It’s safe to say that 2020 was unlike any other year. With the global spread of COVID-19, workers all over the world suddenly shifted from offices to working from home. As businesses and organizations struggled to shift and adapt to this new normal, cyber criminals saw it as an opportunity to attack from a whole different angle. Needless to say, many businesses suffered major ramifications while quickly trying to secure these new networks. Throughout the past year, IT and security teams all over the world learned a lot about how to address these new challenges and they also realized this is just the beginning of a whole new realm of cybersecurity threats. Thus, it is important to anticipate what is coming next, so everyone can be better prepared to reduce security exposures while also helping businesses to continue growing and thriving among this new landscape. Here are a few of the top 2021 cybersecurity predictions.
1. More Attacks Will Happen at Home
There is no doubt that IT professionals are still frantically trying to handle the massive amounts of new threats that have occurred as a result of the work-from-home shift. As organizations began relying on technologies such as cloud services and digital collaboration tools like Zoom, Skype, and Slack, they began experiencing new threats from cyber criminals looking to cash in on these new vulnerabilities. As we move into 2021, we expect for many workers to continue working from home for much of this year. As a result, employees will undoubtedly take security shortcuts for convenience. Furthermore, insufficiently secured personal devices and home routers, transfer of sensitive information through unsecured channels like instant messaging apps or personal emails, and cloud-based software will play a significant role in data breaches and leaks. Remote based workers are clearly more relaxed working in the comfort of their own home and this can cause them to let their security guard down.
2. Poisoning of Machine Learning Data
Machine learning may be the key to unlocking valuable customer data and giving companies important insights into their competition, but it won’t come without a risk. As machine learning software becomes more widely used among companies, cybercriminals have a new method of attack. After a malicious actor steals a copy of the original training data, they can then manipulate the models by injecting poisoned data into the system. They will usually attach a ransom note to be paid in order to restore the original data models. Not only is this new form of ransomware extremely difficult to detect, but it is nearly impossible to recover from which leaves victims no other choice but to pay the ransom.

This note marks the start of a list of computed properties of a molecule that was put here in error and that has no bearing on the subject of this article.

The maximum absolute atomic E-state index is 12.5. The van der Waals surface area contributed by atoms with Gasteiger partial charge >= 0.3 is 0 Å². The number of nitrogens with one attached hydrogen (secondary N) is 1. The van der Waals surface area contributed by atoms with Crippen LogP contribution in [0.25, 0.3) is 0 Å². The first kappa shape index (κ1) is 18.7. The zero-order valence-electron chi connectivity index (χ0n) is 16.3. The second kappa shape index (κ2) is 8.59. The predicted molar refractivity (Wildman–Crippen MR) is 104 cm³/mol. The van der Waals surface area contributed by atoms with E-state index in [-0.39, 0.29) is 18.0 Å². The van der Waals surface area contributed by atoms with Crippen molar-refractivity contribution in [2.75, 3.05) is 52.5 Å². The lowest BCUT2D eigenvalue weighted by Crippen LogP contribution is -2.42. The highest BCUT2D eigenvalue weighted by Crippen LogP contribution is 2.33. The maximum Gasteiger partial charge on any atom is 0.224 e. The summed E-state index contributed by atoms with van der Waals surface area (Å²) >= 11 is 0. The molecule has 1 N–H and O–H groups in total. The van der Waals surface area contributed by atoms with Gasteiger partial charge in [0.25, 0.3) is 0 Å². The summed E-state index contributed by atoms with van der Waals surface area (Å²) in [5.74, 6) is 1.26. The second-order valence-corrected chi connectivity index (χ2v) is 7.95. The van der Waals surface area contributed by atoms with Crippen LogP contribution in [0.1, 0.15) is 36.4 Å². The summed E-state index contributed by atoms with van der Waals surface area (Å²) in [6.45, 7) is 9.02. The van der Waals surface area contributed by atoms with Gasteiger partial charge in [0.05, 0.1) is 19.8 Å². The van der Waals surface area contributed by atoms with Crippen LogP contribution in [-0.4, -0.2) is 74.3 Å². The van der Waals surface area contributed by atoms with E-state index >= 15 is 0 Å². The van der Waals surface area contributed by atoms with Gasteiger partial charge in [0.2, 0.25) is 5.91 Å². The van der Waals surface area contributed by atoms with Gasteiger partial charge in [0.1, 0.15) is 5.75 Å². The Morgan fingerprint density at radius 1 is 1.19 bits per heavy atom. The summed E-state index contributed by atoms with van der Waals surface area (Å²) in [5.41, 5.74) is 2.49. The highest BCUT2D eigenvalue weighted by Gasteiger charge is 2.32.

3. Deepfaking Will be Prevalent
Deepfakes are becoming increasingly popular and they are also becoming increasingly more convincing. Camera apps have become more sophisticated and users can easily create digital content that looks very real. This makes it easier than ever to make people believe something is real when it’s not. This is a powerful tool that can be used to provide misinformation to influence people’s opinions. As technology evolves, these videos and photographs look more and more realistic and they pose a significant threat to businesses and consumers.
4. Cloud Repositories Will be Hard Hit
Ransomware continues to be a major moneymaker for cybercriminals and things will only get bigger and badder in 2021. Driven by the pandemic, there has been a rapid acceleration of cloud adoption as the workforce shifted to a remote landscape. Many organizations now house substantial portions of their sensitive data in external, cloud repositories and these are often less secured and encrypted. As a result, we can expect to see ransomware increasingly target cloud storage to increase leverage and boost profitability.
5. Social Media Attacks will Thrive
Social media cyber attacks are expected to be a major threat for businesses in 2021. Cybercriminals are focusing their resources on data-filled environments like Facebook and Instagram in order to gain access to personal information and steal user data. Poor authentication and verification practices make it possible for attackers to be successful. It is very easy for attackers to post an illicit URL that poses as a webinar or an advertisement for a new product. Once the user clicks on it, their information is immediately stolen.
After a tumultuous year, it’s certainly not pleasant to think about all of these additional threats and challenges; however, being proactive and modifying your security strategy accordingly will help to ensure the success of your business.